Bathurst Caribou Range Plan
Caribou use large expanses of land, often travelling thousands of kilometres every year. As a result, they may encounter disturbances such as roads, communities, mines, camps and burned forests, which can negatively affect the health of the herd.
Due to concern over pressures on the Bathurst herd, work began on a Bathurst Caribou Range Plan to manage human and natural disturbance, such as wildland fire, across its habitat. Over the past two years, a Working Group made up of Aboriginal governments and organizations, industry, non-governmental organizations, co-management boards and territorial and federal governments has brought together scientific information and traditional knowledge to help develop options for habitat management.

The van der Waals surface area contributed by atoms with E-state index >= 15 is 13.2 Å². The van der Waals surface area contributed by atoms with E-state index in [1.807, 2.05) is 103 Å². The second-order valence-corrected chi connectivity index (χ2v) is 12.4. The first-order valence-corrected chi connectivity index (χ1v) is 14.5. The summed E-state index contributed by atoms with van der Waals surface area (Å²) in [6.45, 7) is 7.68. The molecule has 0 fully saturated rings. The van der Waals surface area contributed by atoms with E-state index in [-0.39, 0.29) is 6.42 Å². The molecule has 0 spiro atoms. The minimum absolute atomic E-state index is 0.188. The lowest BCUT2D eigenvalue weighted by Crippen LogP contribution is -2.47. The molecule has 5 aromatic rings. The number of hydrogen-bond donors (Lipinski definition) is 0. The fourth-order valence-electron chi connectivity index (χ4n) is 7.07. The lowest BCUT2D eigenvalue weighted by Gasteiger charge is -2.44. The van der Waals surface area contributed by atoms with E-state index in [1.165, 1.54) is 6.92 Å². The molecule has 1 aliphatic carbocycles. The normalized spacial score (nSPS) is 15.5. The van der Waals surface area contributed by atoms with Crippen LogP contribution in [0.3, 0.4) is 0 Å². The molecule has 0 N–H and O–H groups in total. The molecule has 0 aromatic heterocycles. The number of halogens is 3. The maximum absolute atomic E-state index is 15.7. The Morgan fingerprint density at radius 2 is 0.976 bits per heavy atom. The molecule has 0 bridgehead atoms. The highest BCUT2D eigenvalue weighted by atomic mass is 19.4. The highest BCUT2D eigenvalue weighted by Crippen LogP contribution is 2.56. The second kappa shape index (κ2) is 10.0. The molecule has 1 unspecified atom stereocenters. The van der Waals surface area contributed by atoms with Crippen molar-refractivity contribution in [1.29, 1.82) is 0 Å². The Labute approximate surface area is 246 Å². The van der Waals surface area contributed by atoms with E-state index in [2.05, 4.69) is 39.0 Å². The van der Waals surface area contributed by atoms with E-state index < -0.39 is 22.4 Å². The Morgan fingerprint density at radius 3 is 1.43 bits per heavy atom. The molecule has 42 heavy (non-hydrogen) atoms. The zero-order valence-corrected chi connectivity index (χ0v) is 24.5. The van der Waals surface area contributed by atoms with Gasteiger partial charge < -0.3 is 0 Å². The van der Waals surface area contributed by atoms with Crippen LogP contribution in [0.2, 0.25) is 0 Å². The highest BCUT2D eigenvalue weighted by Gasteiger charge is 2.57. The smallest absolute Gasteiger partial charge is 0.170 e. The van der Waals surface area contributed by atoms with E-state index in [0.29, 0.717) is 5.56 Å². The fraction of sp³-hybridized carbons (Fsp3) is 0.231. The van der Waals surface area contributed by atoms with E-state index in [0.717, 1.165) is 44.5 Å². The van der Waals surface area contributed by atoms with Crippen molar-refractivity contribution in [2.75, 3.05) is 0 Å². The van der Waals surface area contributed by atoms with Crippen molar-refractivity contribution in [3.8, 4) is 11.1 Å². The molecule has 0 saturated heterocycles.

Have your say!
The Bathurst Caribou Range Plan Working Group is preparing for another round of community and decision-maker engagement. It has developed a draft range plan, and we want to hear from you! Discussion documents are being developed to guide engagement, which will begin in the new year.
In the meantime, you can find background documents for a previous round of engagement below. From February to June 2017, we gathered your input on what a draft range plan should look like. We gathered all the responses in a summary document called What We Heard.
For more background on the 2017 engagement, please refer to the background documents below:
- Discussion paper
- Plain language summary
- Understanding approaches - fact sheet (11x17)
- Interim Range Assessment and Technical Methods Report and Appendices
- Appendix A: Traditional Knowledge References
- Appendix B: Traditional Knowledge Workshop Draft Report
- Appendix C: Human Feature Mapping
- Appendix D: Human Feature Zone of Influence
- Appendix E: Economic Evaluation Methods
- Appendix F: Caribou Model Results
- Appendix G: Water Crossing and Land Bridges Identified by Traditional Knowledge